Nine years ago Gai Thompson had a mesh implant that she said changed her life forever.
“The mesh destroys lives, it destroys you physically and emotionally,” Ms Thompson told reporters outside the court in Sydney.
Ms Thompson is one of the seven hundred women involved in one of the country's largest product liability class actions, taking on Johnson & Johnson and its subsidiary Ethicon.
“Today is their chance to be heard and seek justice for what was lost,” Shine Lawyers’ Rebecca Jancauskas said.
“This is about accountability and ensuring this never happens again.”
The mesh is used to treat common complications after childbirth, such as prolapse and incontinence.
Shine’s Barrister Tony Bannon SC told the court many of the women now live in excruciating pain due to inflammation and infection.
Some are unable to work or be intimate with partners, meaning their "enjoyment of life had been seriously compromised and dramatically altered for the worse."
The court heard Johnson & Johnson conducted an aggressive "tidal wave of promotion" towards surgeons, spruiking the procedure without conducting appropriate clinical trials.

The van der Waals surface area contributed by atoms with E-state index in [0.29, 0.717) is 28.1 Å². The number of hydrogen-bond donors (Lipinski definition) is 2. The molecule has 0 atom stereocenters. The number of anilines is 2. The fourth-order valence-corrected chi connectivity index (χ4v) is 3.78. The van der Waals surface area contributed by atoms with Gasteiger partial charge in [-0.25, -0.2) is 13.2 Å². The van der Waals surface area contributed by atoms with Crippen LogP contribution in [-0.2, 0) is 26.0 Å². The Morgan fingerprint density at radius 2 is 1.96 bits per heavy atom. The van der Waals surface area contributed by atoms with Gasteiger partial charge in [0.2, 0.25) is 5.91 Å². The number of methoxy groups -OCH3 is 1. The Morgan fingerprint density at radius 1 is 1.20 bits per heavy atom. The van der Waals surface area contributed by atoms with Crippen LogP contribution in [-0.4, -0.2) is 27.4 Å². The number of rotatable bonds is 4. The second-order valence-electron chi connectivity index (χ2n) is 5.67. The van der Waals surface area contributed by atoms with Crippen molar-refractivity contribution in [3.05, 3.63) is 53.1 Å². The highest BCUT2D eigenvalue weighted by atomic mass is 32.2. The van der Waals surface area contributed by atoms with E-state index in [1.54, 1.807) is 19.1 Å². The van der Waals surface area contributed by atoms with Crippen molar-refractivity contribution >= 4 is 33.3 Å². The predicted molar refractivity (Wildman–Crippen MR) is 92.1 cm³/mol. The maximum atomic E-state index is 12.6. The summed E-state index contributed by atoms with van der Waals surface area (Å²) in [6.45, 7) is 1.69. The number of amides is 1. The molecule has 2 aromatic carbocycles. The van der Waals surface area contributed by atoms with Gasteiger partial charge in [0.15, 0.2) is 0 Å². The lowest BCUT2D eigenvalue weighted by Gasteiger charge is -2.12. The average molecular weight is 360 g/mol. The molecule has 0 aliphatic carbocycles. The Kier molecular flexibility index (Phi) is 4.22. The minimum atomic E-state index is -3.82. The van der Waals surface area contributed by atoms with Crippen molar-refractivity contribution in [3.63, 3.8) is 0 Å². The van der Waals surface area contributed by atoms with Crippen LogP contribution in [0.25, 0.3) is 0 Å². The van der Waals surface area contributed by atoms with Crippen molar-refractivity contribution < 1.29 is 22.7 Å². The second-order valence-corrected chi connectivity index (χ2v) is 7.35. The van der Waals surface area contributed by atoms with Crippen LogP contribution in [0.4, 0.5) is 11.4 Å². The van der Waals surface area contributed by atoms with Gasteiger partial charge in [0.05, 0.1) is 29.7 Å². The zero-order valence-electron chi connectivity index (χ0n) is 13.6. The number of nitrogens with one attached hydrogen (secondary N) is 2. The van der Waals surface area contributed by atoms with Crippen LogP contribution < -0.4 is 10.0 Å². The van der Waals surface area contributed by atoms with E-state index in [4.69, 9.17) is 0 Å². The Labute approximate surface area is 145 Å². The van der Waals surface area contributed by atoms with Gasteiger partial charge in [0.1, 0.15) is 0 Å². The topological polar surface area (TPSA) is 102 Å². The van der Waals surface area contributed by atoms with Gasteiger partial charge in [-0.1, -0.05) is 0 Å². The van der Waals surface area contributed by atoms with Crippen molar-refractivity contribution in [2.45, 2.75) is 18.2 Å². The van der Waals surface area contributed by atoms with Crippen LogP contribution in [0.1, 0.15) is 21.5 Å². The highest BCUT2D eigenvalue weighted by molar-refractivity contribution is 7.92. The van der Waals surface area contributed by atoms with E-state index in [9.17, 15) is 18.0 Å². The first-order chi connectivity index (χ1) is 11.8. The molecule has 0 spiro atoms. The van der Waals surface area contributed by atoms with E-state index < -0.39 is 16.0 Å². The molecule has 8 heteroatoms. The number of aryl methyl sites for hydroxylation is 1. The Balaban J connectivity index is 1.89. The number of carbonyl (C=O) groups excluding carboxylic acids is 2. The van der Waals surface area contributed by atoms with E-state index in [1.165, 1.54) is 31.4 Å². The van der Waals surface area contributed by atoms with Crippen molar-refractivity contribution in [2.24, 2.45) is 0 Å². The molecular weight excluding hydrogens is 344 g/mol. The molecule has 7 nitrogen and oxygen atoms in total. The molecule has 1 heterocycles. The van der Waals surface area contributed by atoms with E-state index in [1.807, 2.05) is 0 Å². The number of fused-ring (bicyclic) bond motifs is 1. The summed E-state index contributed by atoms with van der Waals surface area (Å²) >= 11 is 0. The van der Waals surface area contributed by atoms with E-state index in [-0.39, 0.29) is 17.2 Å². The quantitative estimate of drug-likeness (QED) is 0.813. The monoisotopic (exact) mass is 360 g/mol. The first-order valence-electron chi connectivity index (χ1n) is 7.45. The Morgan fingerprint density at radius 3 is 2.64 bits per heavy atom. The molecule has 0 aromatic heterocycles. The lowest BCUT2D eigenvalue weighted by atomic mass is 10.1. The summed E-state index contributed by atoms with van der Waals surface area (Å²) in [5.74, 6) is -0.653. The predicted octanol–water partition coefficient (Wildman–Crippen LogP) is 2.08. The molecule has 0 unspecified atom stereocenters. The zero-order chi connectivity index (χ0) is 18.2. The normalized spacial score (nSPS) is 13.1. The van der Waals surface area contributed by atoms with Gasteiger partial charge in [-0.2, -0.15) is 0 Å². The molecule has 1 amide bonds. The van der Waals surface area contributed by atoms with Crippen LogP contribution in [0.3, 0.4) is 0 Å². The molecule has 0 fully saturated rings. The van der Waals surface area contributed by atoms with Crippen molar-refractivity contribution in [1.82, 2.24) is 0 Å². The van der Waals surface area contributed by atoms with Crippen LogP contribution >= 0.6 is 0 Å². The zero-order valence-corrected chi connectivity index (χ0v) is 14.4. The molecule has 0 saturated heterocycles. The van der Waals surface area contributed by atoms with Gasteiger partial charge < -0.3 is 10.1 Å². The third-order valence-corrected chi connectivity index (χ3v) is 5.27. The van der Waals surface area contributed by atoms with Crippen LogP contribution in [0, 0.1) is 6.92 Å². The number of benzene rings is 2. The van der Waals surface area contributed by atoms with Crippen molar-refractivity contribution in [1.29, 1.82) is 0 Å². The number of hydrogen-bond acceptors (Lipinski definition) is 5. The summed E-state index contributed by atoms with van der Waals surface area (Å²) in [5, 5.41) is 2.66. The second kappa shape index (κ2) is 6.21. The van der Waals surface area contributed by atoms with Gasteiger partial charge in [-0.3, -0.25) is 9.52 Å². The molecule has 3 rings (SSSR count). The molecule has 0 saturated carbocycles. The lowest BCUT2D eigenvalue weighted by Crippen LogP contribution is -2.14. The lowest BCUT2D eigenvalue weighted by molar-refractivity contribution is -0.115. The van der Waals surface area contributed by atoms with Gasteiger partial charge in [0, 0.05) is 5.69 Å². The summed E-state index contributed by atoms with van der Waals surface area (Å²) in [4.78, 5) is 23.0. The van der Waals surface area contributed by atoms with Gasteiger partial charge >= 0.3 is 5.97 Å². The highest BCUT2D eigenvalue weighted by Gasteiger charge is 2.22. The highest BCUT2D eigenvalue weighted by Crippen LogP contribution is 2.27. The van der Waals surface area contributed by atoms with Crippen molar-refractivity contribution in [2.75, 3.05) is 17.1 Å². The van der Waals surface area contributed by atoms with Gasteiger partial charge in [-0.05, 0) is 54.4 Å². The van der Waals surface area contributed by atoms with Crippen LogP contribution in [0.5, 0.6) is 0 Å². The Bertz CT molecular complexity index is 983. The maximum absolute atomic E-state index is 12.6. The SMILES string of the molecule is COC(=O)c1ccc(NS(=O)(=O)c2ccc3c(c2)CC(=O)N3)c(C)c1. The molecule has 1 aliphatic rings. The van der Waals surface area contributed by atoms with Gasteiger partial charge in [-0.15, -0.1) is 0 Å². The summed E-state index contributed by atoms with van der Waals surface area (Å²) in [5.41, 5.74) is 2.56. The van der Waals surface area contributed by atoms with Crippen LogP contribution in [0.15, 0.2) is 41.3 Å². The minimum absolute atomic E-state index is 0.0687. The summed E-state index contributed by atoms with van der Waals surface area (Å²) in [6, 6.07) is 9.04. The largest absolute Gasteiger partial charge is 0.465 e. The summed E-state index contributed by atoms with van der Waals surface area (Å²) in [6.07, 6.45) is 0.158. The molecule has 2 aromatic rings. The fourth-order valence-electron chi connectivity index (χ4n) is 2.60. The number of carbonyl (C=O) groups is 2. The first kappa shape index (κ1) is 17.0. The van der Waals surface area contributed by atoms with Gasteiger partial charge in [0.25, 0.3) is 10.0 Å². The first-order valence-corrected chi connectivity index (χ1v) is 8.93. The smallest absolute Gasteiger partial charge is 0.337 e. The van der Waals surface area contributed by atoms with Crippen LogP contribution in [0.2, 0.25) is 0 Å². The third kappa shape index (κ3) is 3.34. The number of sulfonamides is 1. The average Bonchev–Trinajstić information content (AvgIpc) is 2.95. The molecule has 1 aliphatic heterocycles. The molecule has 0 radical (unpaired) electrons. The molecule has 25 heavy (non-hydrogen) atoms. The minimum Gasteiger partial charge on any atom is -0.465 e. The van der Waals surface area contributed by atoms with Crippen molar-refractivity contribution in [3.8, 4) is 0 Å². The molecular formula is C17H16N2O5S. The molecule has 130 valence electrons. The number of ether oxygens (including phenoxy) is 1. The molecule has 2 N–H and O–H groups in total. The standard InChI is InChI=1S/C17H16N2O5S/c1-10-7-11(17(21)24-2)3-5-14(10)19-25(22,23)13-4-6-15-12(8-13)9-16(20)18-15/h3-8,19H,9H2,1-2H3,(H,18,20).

Lawyers for the claimants say removing the implant is near impossible and "is a highly complex, life threatening surgery. Even if removed the pain and disability will continue."
The court heard patients weren't properly advised of the risks involved with the surgery, and that if they were they never would have gone ahead with it.
More than 100,000 women have started legal action against the pharmaceutical giant in the US, the UK and Canada.
Some of the products involved in the suit are still available to purchase.
“There’s too many women who are injured,” implant victim Joanne Maninon said.
“The pain, the complication, the autoimmune diseases. It’s lifelong. You don’t just have the mesh removed and then recover and go on with life. You’re damaged for life.”
Johnson & Johnson says the products were developed in consultation with specialist surgeons and the majority of women had a positive result.
A statement from Johnson & Johnson said: “We have sold over 100,000 mesh products in the Australian market.
“We have been notified of fewer than 200 total product events. 67 of these product events were assessed as reportable to the TGA and Medsafe, in line with their requirements.
“It is always a concern to us when a patient doesn’t get the outcome they had hoped for, or believes they have experienced an adverse event.
“However it is important to remember that the majority of women who have undergone this surgery have had a positive result, and it has improved their quality of life.”
Their lawyers will give evidence next week.